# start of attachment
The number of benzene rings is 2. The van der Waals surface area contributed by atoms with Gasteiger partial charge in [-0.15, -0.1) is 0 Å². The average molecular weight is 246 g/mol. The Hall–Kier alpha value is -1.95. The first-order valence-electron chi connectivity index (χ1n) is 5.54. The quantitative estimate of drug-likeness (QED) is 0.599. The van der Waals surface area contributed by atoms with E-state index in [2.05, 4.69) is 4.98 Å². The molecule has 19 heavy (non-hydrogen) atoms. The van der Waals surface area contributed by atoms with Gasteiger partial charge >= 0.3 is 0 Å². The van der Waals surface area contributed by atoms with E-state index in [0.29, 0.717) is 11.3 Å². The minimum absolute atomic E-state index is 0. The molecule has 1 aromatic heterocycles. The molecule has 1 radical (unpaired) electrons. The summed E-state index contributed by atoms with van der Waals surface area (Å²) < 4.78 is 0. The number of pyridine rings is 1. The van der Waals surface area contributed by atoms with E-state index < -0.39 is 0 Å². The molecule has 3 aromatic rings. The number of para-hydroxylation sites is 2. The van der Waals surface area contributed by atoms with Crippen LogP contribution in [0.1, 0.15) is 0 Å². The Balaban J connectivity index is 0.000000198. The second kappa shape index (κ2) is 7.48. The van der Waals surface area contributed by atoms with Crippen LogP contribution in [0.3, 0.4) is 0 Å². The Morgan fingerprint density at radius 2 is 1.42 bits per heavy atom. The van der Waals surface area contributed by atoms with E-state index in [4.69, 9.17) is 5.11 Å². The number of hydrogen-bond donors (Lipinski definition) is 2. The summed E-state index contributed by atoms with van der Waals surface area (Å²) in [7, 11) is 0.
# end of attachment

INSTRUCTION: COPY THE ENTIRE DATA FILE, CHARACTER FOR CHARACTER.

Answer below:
The number of benzene rings is 2. The van der Waals surface area contributed by atoms with Gasteiger partial charge in [-0.15, -0.1) is 0 Å². The average molecular weight is 246 g/mol. The Hall–Kier alpha value is -1.95. The first-order valence-electron chi connectivity index (χ1n) is 5.54. The quantitative estimate of drug-likeness (QED) is 0.599. The van der Waals surface area contributed by atoms with E-state index in [2.05, 4.69) is 4.98 Å². The molecule has 19 heavy (non-hydrogen) atoms. The van der Waals surface area contributed by atoms with Gasteiger partial charge >= 0.3 is 0 Å². The van der Waals surface area contributed by atoms with E-state index in [0.29, 0.717) is 11.3 Å². The minimum absolute atomic E-state index is 0. The molecule has 1 aromatic heterocycles. The molecule has 1 radical (unpaired) electrons. The summed E-state index contributed by atoms with van der Waals surface area (Å²) < 4.78 is 0. The number of pyridine rings is 1. The van der Waals surface area contributed by atoms with E-state index < -0.39 is 0 Å². The molecule has 3 aromatic rings. The number of para-hydroxylation sites is 2. The van der Waals surface area contributed by atoms with Crippen LogP contribution in [0.1, 0.15) is 0 Å². The Balaban J connectivity index is 0.000000198. The second kappa shape index (κ2) is 7.48. The van der Waals surface area contributed by atoms with Crippen LogP contribution in [0.3, 0.4) is 0 Å². The Morgan fingerprint density at radius 2 is 1.42 bits per heavy atom. The van der Waals surface area contributed by atoms with E-state index in [4.69, 9.17) is 5.11 Å². The number of hydrogen-bond donors (Lipinski definition) is 2. The summed E-state index contributed by atoms with van der Waals surface area (Å²) in [7, 11) is 0.